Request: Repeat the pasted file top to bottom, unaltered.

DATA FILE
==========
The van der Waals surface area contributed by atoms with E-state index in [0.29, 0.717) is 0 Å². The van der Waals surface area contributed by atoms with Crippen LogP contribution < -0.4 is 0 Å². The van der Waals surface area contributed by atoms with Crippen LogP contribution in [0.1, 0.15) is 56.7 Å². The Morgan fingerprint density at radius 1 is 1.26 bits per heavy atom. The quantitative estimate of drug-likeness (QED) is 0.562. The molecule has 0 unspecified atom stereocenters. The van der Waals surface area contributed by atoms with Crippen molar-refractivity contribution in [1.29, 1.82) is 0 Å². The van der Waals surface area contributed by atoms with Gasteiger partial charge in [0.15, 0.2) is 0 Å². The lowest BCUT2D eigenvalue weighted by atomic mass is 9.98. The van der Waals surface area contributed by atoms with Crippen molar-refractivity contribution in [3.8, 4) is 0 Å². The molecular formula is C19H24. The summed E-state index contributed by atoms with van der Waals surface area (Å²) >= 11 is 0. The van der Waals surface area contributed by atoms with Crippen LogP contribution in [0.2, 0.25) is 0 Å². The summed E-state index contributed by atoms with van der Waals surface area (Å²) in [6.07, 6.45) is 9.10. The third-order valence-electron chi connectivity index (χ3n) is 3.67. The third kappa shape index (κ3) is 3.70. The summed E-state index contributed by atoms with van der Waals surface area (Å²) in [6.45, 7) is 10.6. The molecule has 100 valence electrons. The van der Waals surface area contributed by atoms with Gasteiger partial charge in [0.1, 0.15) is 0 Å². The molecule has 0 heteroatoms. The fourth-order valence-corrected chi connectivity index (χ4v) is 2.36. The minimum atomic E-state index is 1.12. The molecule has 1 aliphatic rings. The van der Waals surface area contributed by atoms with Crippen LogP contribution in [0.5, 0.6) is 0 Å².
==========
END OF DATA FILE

The van der Waals surface area contributed by atoms with E-state index in [0.29, 0.717) is 0 Å². The van der Waals surface area contributed by atoms with Crippen LogP contribution < -0.4 is 0 Å². The van der Waals surface area contributed by atoms with Crippen LogP contribution in [0.1, 0.15) is 56.7 Å². The Morgan fingerprint density at radius 1 is 1.26 bits per heavy atom. The quantitative estimate of drug-likeness (QED) is 0.562. The molecule has 0 unspecified atom stereocenters. The van der Waals surface area contributed by atoms with Crippen molar-refractivity contribution in [1.29, 1.82) is 0 Å². The van der Waals surface area contributed by atoms with Gasteiger partial charge in [0.15, 0.2) is 0 Å². The lowest BCUT2D eigenvalue weighted by atomic mass is 9.98. The van der Waals surface area contributed by atoms with Crippen molar-refractivity contribution in [3.8, 4) is 0 Å². The molecular formula is C19H24. The summed E-state index contributed by atoms with van der Waals surface area (Å²) >= 11 is 0. The van der Waals surface area contributed by atoms with Crippen LogP contribution in [0.2, 0.25) is 0 Å². The summed E-state index contributed by atoms with van der Waals surface area (Å²) in [6.07, 6.45) is 9.10. The third-order valence-electron chi connectivity index (χ3n) is 3.67. The third kappa shape index (κ3) is 3.70. The summed E-state index contributed by atoms with van der Waals surface area (Å²) in [6.45, 7) is 10.6. The molecule has 100 valence electrons. The van der Waals surface area contributed by atoms with Gasteiger partial charge in [0.1, 0.15) is 0 Å². The molecule has 0 heteroatoms. The fourth-order valence-corrected chi connectivity index (χ4v) is 2.36. The minimum atomic E-state index is 1.12. The molecule has 1 aliphatic rings. The van der Waals surface area contributed by atoms with Crippen LogP contribution in [0.5, 0.6) is 0 Å².